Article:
Are numerical weather model outputs helpful to reduce tropospheric delay signals in InSAR data?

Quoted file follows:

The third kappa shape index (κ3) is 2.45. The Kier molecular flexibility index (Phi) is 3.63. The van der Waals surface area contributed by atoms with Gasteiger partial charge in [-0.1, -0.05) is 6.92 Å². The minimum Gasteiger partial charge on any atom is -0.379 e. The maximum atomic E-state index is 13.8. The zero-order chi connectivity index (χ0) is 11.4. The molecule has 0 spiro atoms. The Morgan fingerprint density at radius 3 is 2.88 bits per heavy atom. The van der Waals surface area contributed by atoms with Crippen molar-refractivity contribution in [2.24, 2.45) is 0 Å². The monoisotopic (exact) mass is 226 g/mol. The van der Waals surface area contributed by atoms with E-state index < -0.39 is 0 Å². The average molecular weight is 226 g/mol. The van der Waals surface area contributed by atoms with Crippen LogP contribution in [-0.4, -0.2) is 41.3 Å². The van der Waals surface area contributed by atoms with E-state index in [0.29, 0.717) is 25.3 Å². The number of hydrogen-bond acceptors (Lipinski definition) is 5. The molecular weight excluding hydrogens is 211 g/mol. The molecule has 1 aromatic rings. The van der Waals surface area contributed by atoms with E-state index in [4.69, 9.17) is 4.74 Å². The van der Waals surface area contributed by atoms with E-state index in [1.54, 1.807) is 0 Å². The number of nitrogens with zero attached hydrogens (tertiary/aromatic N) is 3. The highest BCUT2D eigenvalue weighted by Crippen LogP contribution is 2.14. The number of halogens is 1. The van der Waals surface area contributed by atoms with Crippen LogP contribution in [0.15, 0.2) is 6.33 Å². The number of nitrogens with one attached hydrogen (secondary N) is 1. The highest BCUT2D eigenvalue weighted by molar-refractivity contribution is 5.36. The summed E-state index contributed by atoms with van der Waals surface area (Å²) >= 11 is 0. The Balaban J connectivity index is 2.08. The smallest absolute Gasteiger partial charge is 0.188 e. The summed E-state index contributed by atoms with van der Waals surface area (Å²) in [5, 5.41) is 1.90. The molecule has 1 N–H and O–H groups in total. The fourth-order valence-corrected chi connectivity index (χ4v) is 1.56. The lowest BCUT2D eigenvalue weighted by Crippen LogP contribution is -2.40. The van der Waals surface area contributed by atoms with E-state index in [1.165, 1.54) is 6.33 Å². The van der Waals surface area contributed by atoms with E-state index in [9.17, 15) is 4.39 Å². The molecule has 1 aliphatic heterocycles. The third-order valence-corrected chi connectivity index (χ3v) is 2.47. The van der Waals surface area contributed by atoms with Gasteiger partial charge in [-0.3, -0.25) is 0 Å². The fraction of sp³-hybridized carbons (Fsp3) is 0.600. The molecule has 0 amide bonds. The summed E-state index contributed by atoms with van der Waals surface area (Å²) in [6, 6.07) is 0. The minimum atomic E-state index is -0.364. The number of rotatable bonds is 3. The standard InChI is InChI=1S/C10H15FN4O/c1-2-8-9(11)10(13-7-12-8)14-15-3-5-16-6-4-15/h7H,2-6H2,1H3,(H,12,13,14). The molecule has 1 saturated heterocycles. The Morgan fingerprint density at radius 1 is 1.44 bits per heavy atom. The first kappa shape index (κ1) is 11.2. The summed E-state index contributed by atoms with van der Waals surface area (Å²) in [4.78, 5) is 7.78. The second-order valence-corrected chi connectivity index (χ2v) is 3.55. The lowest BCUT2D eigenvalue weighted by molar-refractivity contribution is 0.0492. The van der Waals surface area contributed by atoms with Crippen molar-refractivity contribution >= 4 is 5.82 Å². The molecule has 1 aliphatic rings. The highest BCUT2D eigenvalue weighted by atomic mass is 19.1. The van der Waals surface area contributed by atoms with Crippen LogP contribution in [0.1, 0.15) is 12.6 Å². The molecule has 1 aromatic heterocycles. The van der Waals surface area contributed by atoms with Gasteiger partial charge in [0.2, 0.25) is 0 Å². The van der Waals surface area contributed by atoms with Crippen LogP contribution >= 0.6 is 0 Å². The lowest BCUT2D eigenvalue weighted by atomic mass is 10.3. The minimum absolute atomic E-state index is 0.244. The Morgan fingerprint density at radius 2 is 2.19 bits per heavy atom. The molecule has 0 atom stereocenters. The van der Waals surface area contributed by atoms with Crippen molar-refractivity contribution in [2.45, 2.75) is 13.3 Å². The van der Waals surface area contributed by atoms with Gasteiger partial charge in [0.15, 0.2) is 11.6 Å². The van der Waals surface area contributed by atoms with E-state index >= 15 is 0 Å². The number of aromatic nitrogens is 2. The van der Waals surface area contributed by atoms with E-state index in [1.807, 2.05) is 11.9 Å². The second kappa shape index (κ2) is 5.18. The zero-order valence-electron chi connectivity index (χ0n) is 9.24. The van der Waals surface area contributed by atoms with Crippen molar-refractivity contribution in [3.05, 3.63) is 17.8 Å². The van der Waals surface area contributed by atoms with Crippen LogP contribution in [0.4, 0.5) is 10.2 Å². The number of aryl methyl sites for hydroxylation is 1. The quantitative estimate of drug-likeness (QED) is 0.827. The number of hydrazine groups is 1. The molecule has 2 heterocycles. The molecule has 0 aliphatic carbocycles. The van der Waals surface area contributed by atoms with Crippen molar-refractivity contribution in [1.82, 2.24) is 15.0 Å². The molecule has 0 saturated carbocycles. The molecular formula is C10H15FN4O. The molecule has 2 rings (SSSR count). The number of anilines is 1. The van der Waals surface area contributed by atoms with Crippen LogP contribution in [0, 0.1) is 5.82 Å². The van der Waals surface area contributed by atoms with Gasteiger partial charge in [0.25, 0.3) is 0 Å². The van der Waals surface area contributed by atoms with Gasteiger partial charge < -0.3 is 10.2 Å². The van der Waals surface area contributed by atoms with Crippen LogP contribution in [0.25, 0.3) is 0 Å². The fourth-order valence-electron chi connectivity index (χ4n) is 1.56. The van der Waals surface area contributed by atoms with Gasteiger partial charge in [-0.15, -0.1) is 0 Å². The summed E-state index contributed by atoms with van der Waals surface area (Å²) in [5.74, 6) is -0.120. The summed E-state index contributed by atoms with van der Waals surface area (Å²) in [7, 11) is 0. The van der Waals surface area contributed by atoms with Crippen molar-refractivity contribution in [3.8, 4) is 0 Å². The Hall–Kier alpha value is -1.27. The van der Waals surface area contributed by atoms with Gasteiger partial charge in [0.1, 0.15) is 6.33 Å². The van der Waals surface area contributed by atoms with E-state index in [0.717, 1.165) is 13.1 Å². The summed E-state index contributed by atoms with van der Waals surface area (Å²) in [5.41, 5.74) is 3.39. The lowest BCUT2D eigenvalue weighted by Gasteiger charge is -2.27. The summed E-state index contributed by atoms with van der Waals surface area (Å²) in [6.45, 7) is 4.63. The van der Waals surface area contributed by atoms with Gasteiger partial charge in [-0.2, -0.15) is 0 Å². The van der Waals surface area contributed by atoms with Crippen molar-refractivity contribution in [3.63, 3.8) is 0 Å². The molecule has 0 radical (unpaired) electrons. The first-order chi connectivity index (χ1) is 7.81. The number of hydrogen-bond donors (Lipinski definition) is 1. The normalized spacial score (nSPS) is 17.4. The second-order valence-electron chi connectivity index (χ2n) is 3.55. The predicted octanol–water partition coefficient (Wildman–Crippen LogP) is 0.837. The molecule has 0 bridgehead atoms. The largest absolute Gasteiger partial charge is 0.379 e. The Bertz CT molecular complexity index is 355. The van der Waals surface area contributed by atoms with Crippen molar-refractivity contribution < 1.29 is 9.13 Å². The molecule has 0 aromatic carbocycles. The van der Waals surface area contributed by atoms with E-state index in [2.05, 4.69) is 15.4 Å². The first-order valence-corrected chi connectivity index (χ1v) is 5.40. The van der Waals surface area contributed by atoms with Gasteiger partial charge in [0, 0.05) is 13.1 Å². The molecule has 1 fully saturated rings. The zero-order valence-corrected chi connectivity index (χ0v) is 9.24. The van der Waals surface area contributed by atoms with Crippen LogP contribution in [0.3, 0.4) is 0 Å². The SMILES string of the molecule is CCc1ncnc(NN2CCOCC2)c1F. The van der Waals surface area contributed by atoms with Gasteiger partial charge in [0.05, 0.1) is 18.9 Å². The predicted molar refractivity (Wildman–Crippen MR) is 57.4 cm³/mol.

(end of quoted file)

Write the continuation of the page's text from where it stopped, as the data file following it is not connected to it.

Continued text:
Interferometric synthetic aperture radar phase data include not only signals due to crustal movements, but also those associated with microwave propagation delay through the atmosphere. In particular, the effect of water vapor can generate apparent signals in the order of a few centimeters or more, and prevent us from detecting such geophysical signals as those due to secular crustal deformation. To examine if and to what extent numerical weather model (NWM) outputs are helpful to reduce the tropospheric delay signals at spatial scales of 5–50 km wavelengths, we compared three approaches of tropospheric signal reduction, using 54 interferograms in central Hokkaido, Japan. The first approach is the conventional topography-correlated delay correction that is based on the regional digital elevation model (DEM). The second approach is based on the Japan Meteorological Agency’s operational meso-scale analysis model (MSM) data, where we compute tropospheric delays and subtract them from the interferogram. However, the MSM data are available at predefined epochs and their spatial resolution is about 10 km; therefore, we need to interpolate both temporally and spatially to match with interferograms. Expecting to obtain a more physically plausible reduction of the tropospheric effects, we ran a 1-km mesh high-resolution numerical weather model WRF (Weather Research and Forecasting model) by ourselves, using the MSM data as the initial and boundary conditions. The third approach is similar to the second approach, except that we make use of the WRF-based tropospheric data. Results show that if the topography-correlated phases are significant, both the conventional DEM-based approach and the MSM-based approach reveal comparable performances. However, when the topography-correlated phases are insignificant, none of the approaches can efficiently reduce the tropospheric phases. Although it could reduce the tropospheric signals in a local area, in none of the case studies did the WRF model produce the “best” performance. Whereas the global atmospheric model outputs are shown to be effective in reducing long-wavelength tropospheric signals, we consider that further improvements are needed for the initial and boundary condition data for high-resolution NWM, so that the NWM-based approach will become more reliable even in the case of a non-stratified troposphere.